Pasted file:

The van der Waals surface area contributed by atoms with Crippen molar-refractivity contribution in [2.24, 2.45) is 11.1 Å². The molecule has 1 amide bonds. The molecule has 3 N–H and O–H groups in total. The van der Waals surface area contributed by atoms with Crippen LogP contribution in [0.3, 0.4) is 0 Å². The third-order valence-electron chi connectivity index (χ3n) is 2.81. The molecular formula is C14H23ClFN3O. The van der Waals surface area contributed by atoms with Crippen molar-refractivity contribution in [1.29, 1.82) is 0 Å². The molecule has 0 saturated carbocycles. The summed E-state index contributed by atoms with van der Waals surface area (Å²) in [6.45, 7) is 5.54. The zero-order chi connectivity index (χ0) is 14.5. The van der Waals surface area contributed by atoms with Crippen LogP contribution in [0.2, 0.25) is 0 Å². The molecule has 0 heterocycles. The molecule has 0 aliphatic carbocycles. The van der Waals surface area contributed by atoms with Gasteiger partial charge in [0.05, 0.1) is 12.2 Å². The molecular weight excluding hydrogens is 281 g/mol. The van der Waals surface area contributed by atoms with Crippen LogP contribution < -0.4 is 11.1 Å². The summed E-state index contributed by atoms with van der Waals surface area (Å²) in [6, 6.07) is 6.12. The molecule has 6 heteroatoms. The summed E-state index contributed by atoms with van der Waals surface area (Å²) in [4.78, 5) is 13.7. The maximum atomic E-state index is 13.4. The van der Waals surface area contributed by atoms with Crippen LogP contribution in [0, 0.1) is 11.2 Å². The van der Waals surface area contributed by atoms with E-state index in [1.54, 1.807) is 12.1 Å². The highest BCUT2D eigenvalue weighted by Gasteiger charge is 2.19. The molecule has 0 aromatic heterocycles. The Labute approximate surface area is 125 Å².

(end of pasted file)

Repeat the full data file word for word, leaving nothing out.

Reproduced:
The van der Waals surface area contributed by atoms with Crippen molar-refractivity contribution in [2.24, 2.45) is 11.1 Å². The molecule has 1 amide bonds. The molecule has 3 N–H and O–H groups in total. The van der Waals surface area contributed by atoms with Crippen LogP contribution in [0.3, 0.4) is 0 Å². The third-order valence-electron chi connectivity index (χ3n) is 2.81. The molecular formula is C14H23ClFN3O. The van der Waals surface area contributed by atoms with Crippen molar-refractivity contribution in [1.29, 1.82) is 0 Å². The molecule has 0 saturated carbocycles. The summed E-state index contributed by atoms with van der Waals surface area (Å²) in [6.45, 7) is 5.54. The zero-order chi connectivity index (χ0) is 14.5. The van der Waals surface area contributed by atoms with Crippen LogP contribution in [0.2, 0.25) is 0 Å². The molecule has 0 heterocycles. The molecule has 0 aliphatic carbocycles. The van der Waals surface area contributed by atoms with Gasteiger partial charge in [0.05, 0.1) is 12.2 Å². The molecular weight excluding hydrogens is 281 g/mol. The van der Waals surface area contributed by atoms with Crippen LogP contribution < -0.4 is 11.1 Å². The summed E-state index contributed by atoms with van der Waals surface area (Å²) in [6, 6.07) is 6.12. The molecule has 6 heteroatoms. The summed E-state index contributed by atoms with van der Waals surface area (Å²) in [4.78, 5) is 13.7. The maximum atomic E-state index is 13.4. The van der Waals surface area contributed by atoms with Crippen LogP contribution in [0, 0.1) is 11.2 Å². The van der Waals surface area contributed by atoms with E-state index in [1.54, 1.807) is 12.1 Å². The highest BCUT2D eigenvalue weighted by Gasteiger charge is 2.19. The molecule has 0 aromatic heterocycles. The Labute approximate surface area is 125 Å².